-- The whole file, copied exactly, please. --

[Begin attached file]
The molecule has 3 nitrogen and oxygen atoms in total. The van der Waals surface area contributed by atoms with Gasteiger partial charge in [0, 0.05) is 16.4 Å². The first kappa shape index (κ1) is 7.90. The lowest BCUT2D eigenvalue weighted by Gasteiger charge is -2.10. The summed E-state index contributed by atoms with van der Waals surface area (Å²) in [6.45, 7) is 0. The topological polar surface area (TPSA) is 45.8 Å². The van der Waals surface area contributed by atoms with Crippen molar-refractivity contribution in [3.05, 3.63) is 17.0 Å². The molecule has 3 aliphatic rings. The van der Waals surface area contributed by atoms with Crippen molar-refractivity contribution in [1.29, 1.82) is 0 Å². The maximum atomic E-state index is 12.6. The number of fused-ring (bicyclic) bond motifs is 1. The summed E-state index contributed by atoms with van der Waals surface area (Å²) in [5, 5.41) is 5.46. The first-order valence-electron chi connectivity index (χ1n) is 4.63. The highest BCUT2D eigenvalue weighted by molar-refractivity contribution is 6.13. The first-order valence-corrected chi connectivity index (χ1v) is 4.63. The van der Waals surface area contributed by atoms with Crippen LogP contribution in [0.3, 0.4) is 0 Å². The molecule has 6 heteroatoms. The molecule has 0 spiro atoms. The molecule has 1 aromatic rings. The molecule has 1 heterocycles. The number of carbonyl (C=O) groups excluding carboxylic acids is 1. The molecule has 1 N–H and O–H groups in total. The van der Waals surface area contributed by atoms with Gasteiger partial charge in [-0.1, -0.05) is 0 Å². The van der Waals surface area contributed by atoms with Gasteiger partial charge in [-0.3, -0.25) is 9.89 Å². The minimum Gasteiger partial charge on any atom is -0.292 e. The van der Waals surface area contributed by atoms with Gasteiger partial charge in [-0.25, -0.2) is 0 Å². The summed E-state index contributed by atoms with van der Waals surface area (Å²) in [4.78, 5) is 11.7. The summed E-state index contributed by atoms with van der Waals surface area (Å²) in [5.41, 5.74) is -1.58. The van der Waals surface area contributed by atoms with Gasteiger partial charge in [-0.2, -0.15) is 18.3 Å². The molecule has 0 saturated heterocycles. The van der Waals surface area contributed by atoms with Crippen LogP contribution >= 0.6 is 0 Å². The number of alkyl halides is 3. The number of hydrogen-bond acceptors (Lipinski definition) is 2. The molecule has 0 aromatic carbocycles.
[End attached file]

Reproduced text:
The molecule has 3 nitrogen and oxygen atoms in total. The van der Waals surface area contributed by atoms with Gasteiger partial charge in [0, 0.05) is 16.4 Å². The first kappa shape index (κ1) is 7.90. The lowest BCUT2D eigenvalue weighted by Gasteiger charge is -2.10. The summed E-state index contributed by atoms with van der Waals surface area (Å²) in [6.45, 7) is 0. The topological polar surface area (TPSA) is 45.8 Å². The van der Waals surface area contributed by atoms with Crippen molar-refractivity contribution in [3.05, 3.63) is 17.0 Å². The molecule has 3 aliphatic rings. The van der Waals surface area contributed by atoms with Crippen molar-refractivity contribution in [1.29, 1.82) is 0 Å². The maximum atomic E-state index is 12.6. The number of fused-ring (bicyclic) bond motifs is 1. The summed E-state index contributed by atoms with van der Waals surface area (Å²) in [5, 5.41) is 5.46. The first-order valence-electron chi connectivity index (χ1n) is 4.63. The highest BCUT2D eigenvalue weighted by molar-refractivity contribution is 6.13. The first-order valence-corrected chi connectivity index (χ1v) is 4.63. The van der Waals surface area contributed by atoms with Crippen LogP contribution in [0.3, 0.4) is 0 Å². The molecule has 6 heteroatoms. The molecule has 0 spiro atoms. The molecule has 1 aromatic rings. The molecule has 1 heterocycles. The number of carbonyl (C=O) groups excluding carboxylic acids is 1. The molecule has 1 N–H and O–H groups in total. The van der Waals surface area contributed by atoms with Gasteiger partial charge in [-0.1, -0.05) is 0 Å². The van der Waals surface area contributed by atoms with Gasteiger partial charge in [-0.3, -0.25) is 9.89 Å². The minimum Gasteiger partial charge on any atom is -0.292 e. The van der Waals surface area contributed by atoms with Gasteiger partial charge in [-0.25, -0.2) is 0 Å². The summed E-state index contributed by atoms with van der Waals surface area (Å²) in [4.78, 5) is 11.7. The summed E-state index contributed by atoms with van der Waals surface area (Å²) in [5.41, 5.74) is -1.58. The van der Waals surface area contributed by atoms with Gasteiger partial charge in [-0.2, -0.15) is 18.3 Å². The molecule has 0 saturated heterocycles. The van der Waals surface area contributed by atoms with Crippen LogP contribution >= 0.6 is 0 Å². The number of alkyl halides is 3. The number of hydrogen-bond acceptors (Lipinski definition) is 2. The molecule has 0 aromatic carbocycles.